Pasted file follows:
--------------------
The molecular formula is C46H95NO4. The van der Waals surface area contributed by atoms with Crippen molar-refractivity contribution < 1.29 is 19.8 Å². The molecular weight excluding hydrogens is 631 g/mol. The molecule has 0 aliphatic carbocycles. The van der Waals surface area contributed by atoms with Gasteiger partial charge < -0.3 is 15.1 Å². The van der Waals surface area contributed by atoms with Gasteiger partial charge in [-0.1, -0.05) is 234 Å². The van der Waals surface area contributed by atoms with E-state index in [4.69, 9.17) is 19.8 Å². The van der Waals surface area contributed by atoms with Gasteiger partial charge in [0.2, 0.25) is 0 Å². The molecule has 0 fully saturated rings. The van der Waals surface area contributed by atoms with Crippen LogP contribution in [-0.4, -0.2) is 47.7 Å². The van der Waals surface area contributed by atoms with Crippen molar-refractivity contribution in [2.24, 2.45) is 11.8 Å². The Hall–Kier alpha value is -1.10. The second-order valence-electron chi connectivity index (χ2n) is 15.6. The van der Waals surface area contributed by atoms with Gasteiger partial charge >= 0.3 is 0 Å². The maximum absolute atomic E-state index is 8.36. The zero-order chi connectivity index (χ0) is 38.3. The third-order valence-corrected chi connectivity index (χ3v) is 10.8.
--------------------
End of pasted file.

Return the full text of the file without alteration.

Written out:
The molecular formula is C46H95NO4. The van der Waals surface area contributed by atoms with Crippen molar-refractivity contribution < 1.29 is 19.8 Å². The molecular weight excluding hydrogens is 631 g/mol. The molecule has 0 aliphatic carbocycles. The van der Waals surface area contributed by atoms with Gasteiger partial charge < -0.3 is 15.1 Å². The van der Waals surface area contributed by atoms with Gasteiger partial charge in [-0.1, -0.05) is 234 Å². The van der Waals surface area contributed by atoms with E-state index in [4.69, 9.17) is 19.8 Å². The van der Waals surface area contributed by atoms with Gasteiger partial charge in [0.2, 0.25) is 0 Å². The molecule has 0 fully saturated rings. The van der Waals surface area contributed by atoms with Crippen LogP contribution in [-0.4, -0.2) is 47.7 Å². The van der Waals surface area contributed by atoms with Crippen molar-refractivity contribution in [2.24, 2.45) is 11.8 Å². The Hall–Kier alpha value is -1.10. The second-order valence-electron chi connectivity index (χ2n) is 15.6. The van der Waals surface area contributed by atoms with Gasteiger partial charge >= 0.3 is 0 Å². The maximum absolute atomic E-state index is 8.36. The zero-order chi connectivity index (χ0) is 38.3. The third-order valence-corrected chi connectivity index (χ3v) is 10.8.